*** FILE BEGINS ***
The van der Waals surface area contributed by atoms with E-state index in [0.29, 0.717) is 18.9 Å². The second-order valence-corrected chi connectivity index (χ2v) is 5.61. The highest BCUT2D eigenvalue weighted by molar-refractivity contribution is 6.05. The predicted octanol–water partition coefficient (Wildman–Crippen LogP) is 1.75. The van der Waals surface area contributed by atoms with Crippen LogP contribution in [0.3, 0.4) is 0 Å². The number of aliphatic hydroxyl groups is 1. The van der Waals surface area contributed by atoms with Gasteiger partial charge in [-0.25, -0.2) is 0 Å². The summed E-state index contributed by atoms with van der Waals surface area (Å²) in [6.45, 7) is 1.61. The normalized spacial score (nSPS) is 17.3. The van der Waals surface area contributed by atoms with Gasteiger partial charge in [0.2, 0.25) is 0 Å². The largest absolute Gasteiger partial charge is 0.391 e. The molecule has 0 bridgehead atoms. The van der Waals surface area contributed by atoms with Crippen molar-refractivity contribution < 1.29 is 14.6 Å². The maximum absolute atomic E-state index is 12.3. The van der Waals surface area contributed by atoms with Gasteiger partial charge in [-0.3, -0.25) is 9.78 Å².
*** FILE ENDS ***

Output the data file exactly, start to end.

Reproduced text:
The van der Waals surface area contributed by atoms with E-state index in [0.29, 0.717) is 18.9 Å². The second-order valence-corrected chi connectivity index (χ2v) is 5.61. The highest BCUT2D eigenvalue weighted by molar-refractivity contribution is 6.05. The predicted octanol–water partition coefficient (Wildman–Crippen LogP) is 1.75. The van der Waals surface area contributed by atoms with Crippen LogP contribution in [0.3, 0.4) is 0 Å². The number of aliphatic hydroxyl groups is 1. The van der Waals surface area contributed by atoms with Gasteiger partial charge in [-0.25, -0.2) is 0 Å². The summed E-state index contributed by atoms with van der Waals surface area (Å²) in [6.45, 7) is 1.61. The normalized spacial score (nSPS) is 17.3. The van der Waals surface area contributed by atoms with Gasteiger partial charge in [0.2, 0.25) is 0 Å². The largest absolute Gasteiger partial charge is 0.391 e. The molecule has 0 bridgehead atoms. The van der Waals surface area contributed by atoms with Crippen molar-refractivity contribution < 1.29 is 14.6 Å². The maximum absolute atomic E-state index is 12.3. The van der Waals surface area contributed by atoms with Gasteiger partial charge in [-0.3, -0.25) is 9.78 Å².